I thought I was stronger than the memories that haunted me, still unaware of the long game grief plays, a proficient player able to bluff, convincing you you’re ready, only to flop midway when you realize the illusion being played.
It’s taken more five years, but the ice cream maker came out again this past weekend. My craving to be away, strolling the streets somewhere in Italy, inspired me to make gelato, and revisit Michael’s favorite method from the Ciao Bella Cookbook that came out back in 2010.
The recipe starts off by making plain base, a step that always tripped Michael up only because it requires thorough chilling before you can proceed with adding the flavoring. Ideally, the base should be made the day before, and if you’re really planning ahead, I don’t see any reason you couldn’t make it as far as three days in advance.
I was tempted to rush the process a bit, and skip the full day of chilling. I wanted my gelato that day, not the next day. Who knew what the following one would hold?
Patience prevailed, and the resulting Sweet Cherry Chocolate Ripple gelato was amazing, filled with plump pieces of fresh picked cherries, and thin, crisp waves of bittersweet chocolate, similar to a straciatella, only better if you can imagine such a thing.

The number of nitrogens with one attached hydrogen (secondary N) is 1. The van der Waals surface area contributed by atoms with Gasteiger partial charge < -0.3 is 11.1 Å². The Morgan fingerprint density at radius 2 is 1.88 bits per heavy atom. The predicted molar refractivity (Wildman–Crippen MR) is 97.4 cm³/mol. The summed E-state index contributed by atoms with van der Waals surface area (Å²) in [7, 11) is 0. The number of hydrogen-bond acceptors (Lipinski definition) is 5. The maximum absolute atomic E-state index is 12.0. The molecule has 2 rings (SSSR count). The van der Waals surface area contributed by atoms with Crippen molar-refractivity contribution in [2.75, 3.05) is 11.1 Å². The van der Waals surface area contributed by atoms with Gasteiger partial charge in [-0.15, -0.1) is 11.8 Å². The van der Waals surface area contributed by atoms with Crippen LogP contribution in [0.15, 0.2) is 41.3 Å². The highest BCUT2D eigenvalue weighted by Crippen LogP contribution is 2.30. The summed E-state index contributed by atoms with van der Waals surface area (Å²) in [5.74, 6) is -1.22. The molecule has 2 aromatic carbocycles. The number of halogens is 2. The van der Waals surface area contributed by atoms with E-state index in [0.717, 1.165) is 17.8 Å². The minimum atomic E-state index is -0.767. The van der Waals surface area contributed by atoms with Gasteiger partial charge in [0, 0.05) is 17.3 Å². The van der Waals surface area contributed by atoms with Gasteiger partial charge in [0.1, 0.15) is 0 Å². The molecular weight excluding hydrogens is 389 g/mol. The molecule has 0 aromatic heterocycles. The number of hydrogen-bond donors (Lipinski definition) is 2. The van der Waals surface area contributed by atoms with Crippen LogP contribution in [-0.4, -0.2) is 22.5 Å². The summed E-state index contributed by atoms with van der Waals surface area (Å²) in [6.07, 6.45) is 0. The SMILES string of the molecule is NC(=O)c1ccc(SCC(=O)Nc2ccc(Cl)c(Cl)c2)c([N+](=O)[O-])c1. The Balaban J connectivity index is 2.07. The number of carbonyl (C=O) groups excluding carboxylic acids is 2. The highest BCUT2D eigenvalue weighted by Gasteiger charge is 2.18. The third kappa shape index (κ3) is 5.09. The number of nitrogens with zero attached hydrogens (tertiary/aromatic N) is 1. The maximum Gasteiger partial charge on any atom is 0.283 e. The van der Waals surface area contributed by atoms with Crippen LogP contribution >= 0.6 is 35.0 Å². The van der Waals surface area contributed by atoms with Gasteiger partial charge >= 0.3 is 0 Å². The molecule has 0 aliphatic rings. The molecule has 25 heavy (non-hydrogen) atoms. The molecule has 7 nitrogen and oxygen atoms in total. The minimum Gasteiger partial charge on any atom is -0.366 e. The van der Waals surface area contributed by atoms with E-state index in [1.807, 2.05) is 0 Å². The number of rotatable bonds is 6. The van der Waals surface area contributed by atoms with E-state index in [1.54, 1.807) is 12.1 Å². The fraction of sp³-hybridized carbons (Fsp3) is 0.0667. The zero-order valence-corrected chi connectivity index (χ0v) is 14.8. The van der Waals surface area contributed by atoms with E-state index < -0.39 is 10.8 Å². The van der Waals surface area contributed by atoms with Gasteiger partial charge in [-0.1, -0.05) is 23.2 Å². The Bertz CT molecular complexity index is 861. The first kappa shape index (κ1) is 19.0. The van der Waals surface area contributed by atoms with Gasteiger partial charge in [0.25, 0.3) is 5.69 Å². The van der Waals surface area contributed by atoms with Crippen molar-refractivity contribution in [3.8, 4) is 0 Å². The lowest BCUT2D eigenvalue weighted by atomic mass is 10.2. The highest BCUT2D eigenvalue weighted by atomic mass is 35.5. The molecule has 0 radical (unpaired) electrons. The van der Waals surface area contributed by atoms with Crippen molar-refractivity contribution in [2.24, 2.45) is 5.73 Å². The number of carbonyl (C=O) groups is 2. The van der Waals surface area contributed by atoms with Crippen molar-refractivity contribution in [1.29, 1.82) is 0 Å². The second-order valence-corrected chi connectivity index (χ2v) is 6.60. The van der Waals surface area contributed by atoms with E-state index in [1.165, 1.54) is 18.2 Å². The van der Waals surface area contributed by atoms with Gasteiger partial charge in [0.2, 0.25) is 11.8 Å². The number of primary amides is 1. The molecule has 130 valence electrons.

But first, baby steps.
Let’s start with the base, and go from there.
Six Years Ago: Rustic Lemon Cake
Ciao Bella Plain Gelato Base
- 2 cups whole milk
- 1 cup heavy cream
- 4 large egg yolks
- 2/3 cup sugar
- Combine the milk and cream in a medium saucepan. Cook over medium-low heat until bubbles form around the edges, and the temperature reaches 170ºF.
- Meanwhile, add the egg yolks and sugar to a deep bowl. Whisk until the yolks become thick, airy and pale yellow.
- Slowly whisk in the hot milk mixture (do not rush this process, called tempering, or else your eggs will curdle). This is now your custard base.
- Pour the custard back into the pot. Cook over low heat, stirring constantly with a wooden spoon, until the custard becomes just thick enough to lightly coat the back of the spoon, about 10 minutes.
- Pour the custard through a sieve to strain out any bits.
- Fill a very deep bowl with ice and cold water. Nestle the bowl with the custard on top, and stir to quick cool the custard. Transfer to a glass jar, and chill overnight before using as a base to make your gelato.